THP Solicitors Guide to Job Support Scheme

Alexis Lane, Business Services Partner at Henley law firm THP Solicitors and sponsors of the Henley Herald, explains how Rishi Sunak has updated his Job Support Scheme (JSS) post-furlough package which launches in November and how it differs from the Job Retention Scheme (JRS).

The difference between the JSS and JRS

The new JSS will replace the JRS from 1 November – commonly known as furlough – which was launched in March to cover 80% of workers’ wages. Under the JRS an employee could either be off work on full furlough, or agree to flexible furlough. There were no restrictions on the split between working and non-working hours under flexible furlough arrangements. However, to qualify under the JSS an employee must work a minimum of 20% of normal working hours (unless JSS: Closed applies which has no minimum hrs).

Employees cannot be made redundant, or put on notice of redundancy, during the period an employer is claiming for them under the JSS. This is a change from the JRS – in terms of which employees could be claimed for even when under notice.

The revised JSS

The original JSS was designed to support the wages of employees who worked at least 33% of their usual hours. Their employers would pay full wages for the hours an employee worked and for the hours a worker was away from their job, the government would pay 33% of their wages, and firms would need to contribute a further 33%.

After the changes to the JSS announced in October, an employee now needs to only work 20% of their usual hours to benefit. The government has also cut the level of employer contribution from 33% to just 5%, up to a cap of £125 per month, with the discretion to pay more than this if they wish. This means the government will pay 61.67% of a worker’s wages for the time they are away from their job, up to a maximum of £1,541.75 per month.

What support is available in Tier 2?

Whilst we hope this won’t be applicable to Henley any time soon, the expansion of the JSS is designed to aid companies suffering a drop in business in areas subject to “high” alert tier 2 restrictions, which include curfews on opening hours and bans on people from different households meeting.

The chancellor also announced cash grants of up to £2,100 per month primarily for businesses in the hospitality, accommodation and leisure sector, which may be adversely impacted by the restrictions in high-alert level areas. The Treasury said the grants would be made available retrospectively for areas that have already been subject to restrictions.

What about Tier 3?

For businesses in “very high” tier 3 alert level areas that have been forced to close their doors, there is a variance of the JSS known as the “Job Support Scheme: Closed”. It requires no contribution to be made to workers’ wages from businesses and does not require an employee to work a minimum number of hours.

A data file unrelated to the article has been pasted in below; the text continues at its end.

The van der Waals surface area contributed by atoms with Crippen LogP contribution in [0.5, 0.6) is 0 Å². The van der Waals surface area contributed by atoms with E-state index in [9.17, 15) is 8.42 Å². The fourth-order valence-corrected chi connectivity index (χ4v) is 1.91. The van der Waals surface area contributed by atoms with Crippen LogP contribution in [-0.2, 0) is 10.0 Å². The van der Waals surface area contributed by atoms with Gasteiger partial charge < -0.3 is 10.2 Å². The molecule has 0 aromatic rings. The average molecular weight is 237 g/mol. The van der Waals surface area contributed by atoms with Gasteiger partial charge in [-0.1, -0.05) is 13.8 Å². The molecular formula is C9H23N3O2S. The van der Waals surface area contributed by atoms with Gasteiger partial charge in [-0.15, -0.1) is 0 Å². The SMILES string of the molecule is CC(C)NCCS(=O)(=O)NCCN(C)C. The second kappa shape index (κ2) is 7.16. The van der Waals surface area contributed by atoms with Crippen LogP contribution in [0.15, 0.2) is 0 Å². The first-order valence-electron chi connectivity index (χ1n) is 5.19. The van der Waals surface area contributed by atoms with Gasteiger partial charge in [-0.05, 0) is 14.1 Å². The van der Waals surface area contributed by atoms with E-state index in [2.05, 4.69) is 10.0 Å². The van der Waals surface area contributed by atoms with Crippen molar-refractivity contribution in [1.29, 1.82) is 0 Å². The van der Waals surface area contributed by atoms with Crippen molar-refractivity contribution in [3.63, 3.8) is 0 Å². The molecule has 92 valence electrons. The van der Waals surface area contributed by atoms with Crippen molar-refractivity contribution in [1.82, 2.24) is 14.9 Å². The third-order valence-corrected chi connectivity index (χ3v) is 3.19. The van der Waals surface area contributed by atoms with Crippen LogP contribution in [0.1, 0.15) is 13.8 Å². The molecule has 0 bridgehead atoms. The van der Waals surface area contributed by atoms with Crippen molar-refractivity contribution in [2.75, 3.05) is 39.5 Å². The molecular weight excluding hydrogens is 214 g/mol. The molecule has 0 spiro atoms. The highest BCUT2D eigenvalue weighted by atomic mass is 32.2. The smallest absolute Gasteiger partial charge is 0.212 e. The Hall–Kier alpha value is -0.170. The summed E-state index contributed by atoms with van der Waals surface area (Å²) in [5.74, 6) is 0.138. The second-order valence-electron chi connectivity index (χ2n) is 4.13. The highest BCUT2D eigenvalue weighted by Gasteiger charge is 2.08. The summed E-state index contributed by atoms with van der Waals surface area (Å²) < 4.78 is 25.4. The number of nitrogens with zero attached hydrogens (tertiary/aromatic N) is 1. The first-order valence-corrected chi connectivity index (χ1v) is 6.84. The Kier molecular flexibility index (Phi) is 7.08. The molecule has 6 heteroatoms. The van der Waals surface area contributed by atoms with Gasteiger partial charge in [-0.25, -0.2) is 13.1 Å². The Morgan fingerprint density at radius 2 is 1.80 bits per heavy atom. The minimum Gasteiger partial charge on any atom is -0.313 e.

Under the JSS: Closed, the government will pay two-thirds (67%) of a worker’s usual wages, to a maximum of £2,083.33 per month. Employers pay no wages, although they have the discretion to top up pay if they wish, and they must still pay national insurance and pensions contributions. The government has also made available business grants of up to £3,000 a month open to companies in tier 3 areas.

Parental leave

The government will introduce parental pay legislation (covering maternity allowance, statutory maternity/, paternity, shared parental, adoption and parental bereavement pay) to avoid parents losing out on their entitlement to parental pay as a result of being put on the JSS during the relevant assessment period. More details on employee eligibility will be available in further guidance published by the end of October.

Employees who can claim for JSS Open and JSS Closed

Eligible employers will be able to claim the JSS grant for employees who were on their PAYE payroll since 23 September 2020. If employees ceased employment after 23 of September 2020 and were subsequently rehired, then employers can claim for them. Employers will be responsible for paying employees as usual for the hours actually worked, and an employee must work at least 20% of their ‘usual’ hours to qualify.

An individual is an employee for the purposes of this scheme if they are treated as an employee for Income Tax purposes. Employees can be on any type of contract, including zero hours or temporary contracts. Agency workers are regarded as employees of an employment agency for the purposes of this scheme, provided they are employees for Income Tax purposes. Employees do not need to have been furloughed under the JRS to be eligible for the JSS.

Job Support Scheme Duration

The JSS will be open from 1 November 2020 and run for 6 months, until 30 April 2021. The government will review the terms of the scheme in January 20201. Employers will be able to claim in arrears from 8 December 2020, with payments made after the claim has been approved.

The above is a very simplistic look at the JSS scheme and does not take into account all of the issues that may arise and therefore shouldn’t be considered legal advice. Contact Alexis Lane for more information at THP Solicitors for more information to find out how the JSS may affect you or your business.

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